EM® is the abbreviation for Effective Microorganisms®. EM® is a specific group of naturally-occurring beneficial microorganisms that was formulated over 35 years ago by Dr. Teruo Higa at the University of the Ryukyu in Okinawa, Japan. EM® is made up of 3 main genera: phototrophic bacteria, lactic acid bacteria, and yeast.

A tan-colored liquid with a low pH, EM® is produced through a natural fermentation process under oxygen-free conditions. EM® is not genetically modified. When applied as an inoculant, these microorganisms function cooperatively to exert bioactive substances such as vitamins, hormones, enzymes and antibiotics which can directly, or indirectly, enhance plant growth and protection while enhancing the beneficial effects on soil quality.

Recent developments in EM Technology® indicate that the beneficial effects of EM® can be extended beyond agriculture largely because of the antioxidant and anti-putrefactive properties. Based on research and development in many countries, EM® is increasingly viewed as a means of providing solutions to problems of food production, depletion of natural resources, environmental pollution, food safety, nutrition, and health.

In order to meet the worldwide demand, EM Research Organization (EMRO) was established. Headquartered in Kitanakagusuku, Okinawa-Japan, EMRO coordinates the production and consulting of the technology developed by Dr. Teruo Higa. EM® is being currently produced in 50 countries under license agreements and used in more than 120 countries. EMRO also opened the world's first EM-based hotel and spa the EM® Wellness Center- EM® Hotel Costa Vista Okinawa and EM® Spa Corazon Okinawa.


EM is made up of 3 main genera: 

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Lactic Acid Bacteria

(Lactobacillus app)

“Ferment organic matter and produce organic acids that inhibit pathogens. Used to make yogurt and pickles.”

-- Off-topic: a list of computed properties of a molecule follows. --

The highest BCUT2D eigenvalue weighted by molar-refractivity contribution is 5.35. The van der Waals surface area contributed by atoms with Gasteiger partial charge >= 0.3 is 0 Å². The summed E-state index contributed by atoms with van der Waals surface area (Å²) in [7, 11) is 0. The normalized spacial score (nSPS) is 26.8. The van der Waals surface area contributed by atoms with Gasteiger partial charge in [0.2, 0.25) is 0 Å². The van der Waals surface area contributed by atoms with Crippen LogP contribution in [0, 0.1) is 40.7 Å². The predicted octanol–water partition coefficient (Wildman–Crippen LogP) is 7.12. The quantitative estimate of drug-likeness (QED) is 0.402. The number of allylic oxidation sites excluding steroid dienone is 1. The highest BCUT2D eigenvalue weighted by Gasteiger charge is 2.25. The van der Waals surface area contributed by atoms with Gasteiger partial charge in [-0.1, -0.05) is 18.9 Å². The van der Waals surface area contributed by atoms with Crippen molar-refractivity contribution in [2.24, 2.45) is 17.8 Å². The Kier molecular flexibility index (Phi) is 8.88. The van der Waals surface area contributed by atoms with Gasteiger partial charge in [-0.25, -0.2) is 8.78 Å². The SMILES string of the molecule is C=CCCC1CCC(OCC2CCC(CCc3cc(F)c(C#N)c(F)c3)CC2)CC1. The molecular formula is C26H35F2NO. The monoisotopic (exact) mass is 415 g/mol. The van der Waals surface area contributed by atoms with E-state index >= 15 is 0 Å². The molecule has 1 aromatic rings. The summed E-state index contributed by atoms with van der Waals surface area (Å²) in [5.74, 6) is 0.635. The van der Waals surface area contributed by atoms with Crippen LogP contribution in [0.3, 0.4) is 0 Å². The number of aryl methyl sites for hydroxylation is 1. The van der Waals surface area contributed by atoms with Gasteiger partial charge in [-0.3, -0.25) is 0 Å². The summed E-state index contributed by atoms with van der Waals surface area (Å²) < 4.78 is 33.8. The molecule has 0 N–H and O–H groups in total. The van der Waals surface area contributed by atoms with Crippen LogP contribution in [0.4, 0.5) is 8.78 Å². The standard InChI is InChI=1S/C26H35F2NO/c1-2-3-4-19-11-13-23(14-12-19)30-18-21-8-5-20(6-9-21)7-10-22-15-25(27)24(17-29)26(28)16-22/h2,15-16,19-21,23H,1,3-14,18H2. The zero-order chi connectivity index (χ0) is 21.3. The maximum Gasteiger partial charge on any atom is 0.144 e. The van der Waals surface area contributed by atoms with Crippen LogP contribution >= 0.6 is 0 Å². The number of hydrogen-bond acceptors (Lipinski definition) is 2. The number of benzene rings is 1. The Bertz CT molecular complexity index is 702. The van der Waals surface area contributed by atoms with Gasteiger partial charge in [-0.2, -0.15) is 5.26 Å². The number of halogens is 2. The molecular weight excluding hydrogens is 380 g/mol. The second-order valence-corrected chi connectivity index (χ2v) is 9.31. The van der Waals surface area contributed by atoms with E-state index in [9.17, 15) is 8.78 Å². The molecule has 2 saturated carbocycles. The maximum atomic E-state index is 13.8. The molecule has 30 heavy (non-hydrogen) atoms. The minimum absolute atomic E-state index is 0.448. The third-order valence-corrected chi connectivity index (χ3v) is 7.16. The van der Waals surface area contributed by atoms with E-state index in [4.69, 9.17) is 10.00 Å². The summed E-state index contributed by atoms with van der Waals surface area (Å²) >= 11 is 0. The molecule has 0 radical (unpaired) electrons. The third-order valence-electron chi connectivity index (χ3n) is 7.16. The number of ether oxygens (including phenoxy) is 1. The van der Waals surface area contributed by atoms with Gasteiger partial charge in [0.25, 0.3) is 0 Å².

Lactic Acid bacteria produce lactic acid from sugars and other carbohydrates produced by Phototrophic bacteria and yeast. Some foods and drinks, such as yogurt and pickles, have been made by using Lactic acid bacteria since ancient times. This reflected the fact that Lactic Acid bacteria is a strong sterilizer. It suppresses harmful microorganisms and promotes a rapid decomposition of organic matter. Moreover, Lactic Acid bacteria decompose organic substances such as lignin and cellulose, which are hard to decompose, and ferment them, thereby removing undesirable effects of un-decomposed organic matter.

Lactic Acid bacteria also can suppress the multiplication of Fusarium, a harmful microbe that causes disease in continuous cropping. Generally, an increased population of Fusarium weakens plants, resulting in a sudden increase in harmful nematodes. As Lactic Acid bacteria reduce the population and activity of Fusarium, harmful nematodes also gradually disappear.



(Saccharomyces spp)

“Ferment organic matter and produce hormones and enzymes. Used to make bread, beer, and wine”

Through their fermenting activities, Yeasts produce useful substances for plants from the secretion of plant roots, amino acids, and sugars produced by Phototrophic Bacteria, and other organic substances in soil. Especially, bioactive substances produced by Yeasts, such as hormones and enzymes, promote active cell and root division. They also produce useful substrates for other beneficial microorganisms, such as Lactic Acid bacteria and actinomycetes, to multiply.

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Phototrophic Bacteria (Rodopsedumonas spp)

“Help maintain the balance with other beneficial microorganisms allowing them to co-exist and work together ”

Phototrophic bacteria are a group of independent self-supporting microorganisms. They synthesize useful substances from the secretion of roots, organic matter, and/or harmful gases, for example, hydrogen sulfide, by using sunlight and the heat of soil as sources of energy. The useful substances produced by the Phototrophic bacteria include amid acids, nucleic acids, bioactive substances, and sugar, all of which promote plant growth and development.

These metabolites are directly absorbed into plants, and also act as substrates for other beneficial microorganisms to multiply. For example, VA (vesicular-arbuscular) mycorrhizae in the rhizosphere increase feeding on nitrogen compounds (amino acids) secreted by Phototrophic bacteria. The VA mycorrhizae increase the solubility of phosphorus, which cannot be absorbed bt the plant roots. VA mycorrhizae can also coexist with Azotobacter, and enhance their capacity to fix nitrogen.